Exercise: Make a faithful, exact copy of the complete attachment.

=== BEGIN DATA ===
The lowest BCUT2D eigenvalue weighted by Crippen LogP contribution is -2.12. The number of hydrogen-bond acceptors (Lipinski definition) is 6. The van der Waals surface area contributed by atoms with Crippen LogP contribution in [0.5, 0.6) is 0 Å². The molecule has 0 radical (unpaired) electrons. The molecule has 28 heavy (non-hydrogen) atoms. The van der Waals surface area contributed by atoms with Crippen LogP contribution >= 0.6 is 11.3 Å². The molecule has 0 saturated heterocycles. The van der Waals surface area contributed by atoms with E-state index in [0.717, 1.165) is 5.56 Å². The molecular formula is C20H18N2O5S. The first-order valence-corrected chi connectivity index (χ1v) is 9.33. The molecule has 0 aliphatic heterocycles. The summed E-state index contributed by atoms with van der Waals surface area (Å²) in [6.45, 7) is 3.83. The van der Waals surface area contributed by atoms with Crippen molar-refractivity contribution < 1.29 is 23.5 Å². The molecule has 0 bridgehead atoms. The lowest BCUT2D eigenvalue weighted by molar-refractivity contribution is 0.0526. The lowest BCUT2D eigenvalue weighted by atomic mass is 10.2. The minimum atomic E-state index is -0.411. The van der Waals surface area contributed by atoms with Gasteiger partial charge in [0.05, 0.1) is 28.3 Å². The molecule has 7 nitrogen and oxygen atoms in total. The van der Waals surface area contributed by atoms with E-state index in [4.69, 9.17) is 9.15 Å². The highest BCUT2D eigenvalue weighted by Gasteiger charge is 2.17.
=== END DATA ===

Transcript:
The lowest BCUT2D eigenvalue weighted by Crippen LogP contribution is -2.12. The number of hydrogen-bond acceptors (Lipinski definition) is 6. The van der Waals surface area contributed by atoms with Crippen LogP contribution in [0.5, 0.6) is 0 Å². The molecule has 0 radical (unpaired) electrons. The molecule has 28 heavy (non-hydrogen) atoms. The van der Waals surface area contributed by atoms with Crippen LogP contribution >= 0.6 is 11.3 Å². The molecule has 0 saturated heterocycles. The van der Waals surface area contributed by atoms with E-state index in [0.717, 1.165) is 5.56 Å². The molecular formula is C20H18N2O5S. The first-order valence-corrected chi connectivity index (χ1v) is 9.33. The molecule has 0 aliphatic heterocycles. The summed E-state index contributed by atoms with van der Waals surface area (Å²) in [6.45, 7) is 3.83. The van der Waals surface area contributed by atoms with Crippen molar-refractivity contribution < 1.29 is 23.5 Å². The molecule has 0 bridgehead atoms. The lowest BCUT2D eigenvalue weighted by molar-refractivity contribution is 0.0526. The lowest BCUT2D eigenvalue weighted by atomic mass is 10.2. The minimum atomic E-state index is -0.411. The van der Waals surface area contributed by atoms with Gasteiger partial charge in [0.05, 0.1) is 28.3 Å². The molecule has 7 nitrogen and oxygen atoms in total. The van der Waals surface area contributed by atoms with E-state index in [4.69, 9.17) is 9.15 Å². The highest BCUT2D eigenvalue weighted by Gasteiger charge is 2.17.